In addition to the important diligence issues associated with the pricing and valuation of life settlements, life settlements have characteristics that make thorough legal due diligence particularly important. Unlike stocks or bonds, there are no widely accepted exchanges across which life settlements trade, nor are there regulatory agencies, such as the Securities Exchange Commission, that mandate standardized disclosures to investors in the asset class. Hence, transactions tend to occur on a one-off basis, and are frequently subject to information asymmetry between the seller and the purchaser, heightening the need for robust due diligence.
Some of the issues associated with life settlements that require diligence include certification of title to the asset; regulatory compliance with origination of the asset; and insurable interest issues.
Verification of Title
Certification of title for life settlements is more difficult than typical assets. The life insurance policy may have been owned by an individual or entity, usually for a period of several years, prior to being sold as a life settlement. As a result, it may be subject to liens, loans, divorce decrees, judgments and other encumbrances. If these encumbrances are not discovered prior to an investor’s purchase of a life settlement, significant impairment to the value of the asset can result.
A policy can be owned by an individual, a corporate entity or by a trust, often an irrevocable life insurance trust, also known as an ILIT. ILIT’s can be complex and are usually structured by trusts and estates experts. Whenever the purchase of a policy owned by a trust is contemplated, the trust agreement must be reviewed carefully for two particular issues: the state of the trust’s situs or location and whether the current trustee(s) of the trust are properly authorized to act on behalf of the trust. The situs of the trust is important as it will determine the law that governs the transaction, and if the trustees are not properly authorized to act on behalf of the trust, the validity of the sale could later be called into question.
Even where a policy is owned by an individual, it is necessary to perform careful diligence to ensure there are no unseen pitfalls. A life insurance policy can only be obtained by individuals making representations about their health and financial status, hence running a basic background check on the policy owner is a simple step that can help ensure the quality-of-life settlement assets. For instance, a background check can reveal whether a policy owner has a judgment or liens levied against them that cloud title to the policy to be sold. If the seller does not affirmatively disclose this fact, it could remain undiscovered until some later date, causing serious issues for the then-owner of the policy. A background check can also show if the policy owner has filed for bankruptcy. And, notwithstanding a specific exemption for life insurance policies in the bankruptcy code, if the owner is currently in bankruptcy an order from the court approving the sale should be obtained to confirm that the bankruptcy trustee approves of the transaction and will not later try to unwind it.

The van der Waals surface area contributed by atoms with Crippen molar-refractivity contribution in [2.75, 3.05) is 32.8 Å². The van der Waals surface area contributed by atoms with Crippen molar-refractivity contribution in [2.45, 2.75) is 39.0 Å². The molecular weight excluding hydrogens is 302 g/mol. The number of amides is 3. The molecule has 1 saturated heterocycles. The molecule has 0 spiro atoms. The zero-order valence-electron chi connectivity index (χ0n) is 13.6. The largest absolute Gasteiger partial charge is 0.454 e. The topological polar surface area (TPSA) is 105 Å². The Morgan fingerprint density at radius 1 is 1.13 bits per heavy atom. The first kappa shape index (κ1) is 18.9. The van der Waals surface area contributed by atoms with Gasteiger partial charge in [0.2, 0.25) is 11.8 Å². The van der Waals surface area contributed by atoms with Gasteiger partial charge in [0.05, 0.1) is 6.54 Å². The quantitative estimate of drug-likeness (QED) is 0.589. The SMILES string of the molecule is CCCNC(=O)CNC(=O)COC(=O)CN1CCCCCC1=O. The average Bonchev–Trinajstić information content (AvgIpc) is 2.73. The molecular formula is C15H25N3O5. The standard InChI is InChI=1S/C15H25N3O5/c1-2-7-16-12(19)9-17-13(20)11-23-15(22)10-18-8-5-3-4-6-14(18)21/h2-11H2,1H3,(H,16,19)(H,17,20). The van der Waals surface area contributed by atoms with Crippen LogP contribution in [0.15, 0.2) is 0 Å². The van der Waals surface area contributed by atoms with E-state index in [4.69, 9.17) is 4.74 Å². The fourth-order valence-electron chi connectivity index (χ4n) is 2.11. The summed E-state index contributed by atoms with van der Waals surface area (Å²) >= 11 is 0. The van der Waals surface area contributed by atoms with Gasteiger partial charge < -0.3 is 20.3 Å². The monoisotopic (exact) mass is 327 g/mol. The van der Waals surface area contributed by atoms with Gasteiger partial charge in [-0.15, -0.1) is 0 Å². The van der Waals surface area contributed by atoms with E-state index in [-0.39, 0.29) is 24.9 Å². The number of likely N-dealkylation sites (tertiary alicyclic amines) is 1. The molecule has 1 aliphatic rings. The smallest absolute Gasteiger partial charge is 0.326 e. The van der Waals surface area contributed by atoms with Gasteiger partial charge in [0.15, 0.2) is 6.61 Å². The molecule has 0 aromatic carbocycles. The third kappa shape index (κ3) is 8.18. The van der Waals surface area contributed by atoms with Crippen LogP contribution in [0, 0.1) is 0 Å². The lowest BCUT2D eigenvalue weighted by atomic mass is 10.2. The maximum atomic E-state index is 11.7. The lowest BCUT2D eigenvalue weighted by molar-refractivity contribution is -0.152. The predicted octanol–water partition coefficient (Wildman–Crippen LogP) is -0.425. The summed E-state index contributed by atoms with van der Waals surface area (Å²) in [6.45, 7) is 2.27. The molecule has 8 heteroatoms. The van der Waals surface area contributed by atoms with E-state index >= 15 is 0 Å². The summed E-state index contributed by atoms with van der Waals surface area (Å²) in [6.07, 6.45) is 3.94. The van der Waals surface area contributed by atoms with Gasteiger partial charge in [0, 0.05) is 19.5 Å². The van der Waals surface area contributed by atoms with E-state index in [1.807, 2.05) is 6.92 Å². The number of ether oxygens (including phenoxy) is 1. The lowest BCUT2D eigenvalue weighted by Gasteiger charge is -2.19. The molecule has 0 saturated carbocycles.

It is also not unusual for one party to a divorce decree to have an obligation to keep a life insurance policy in force, with the other spouse as the beneficiary. Case law holds that the beneficiary spouse has an equitable interest in any life insurance policy subject to such an obligation, and it is probable that the insurance policy sale transaction could be unwound by the beneficiary spouse if it is undertaken without his or her consent. Similarly, in states that have martial property laws, if the existence of the policy was not disclosed to the court and addressed in the property settlement agreement, the former spouse will retain an interest in it. If that former spouse learns of the sale of the policy, he or she might have a cause of action to challenge the sale of the policy to an investor. Thus, any divorce decree must be carefully reviewed in order to ensure there is no cloud on the policy’s title.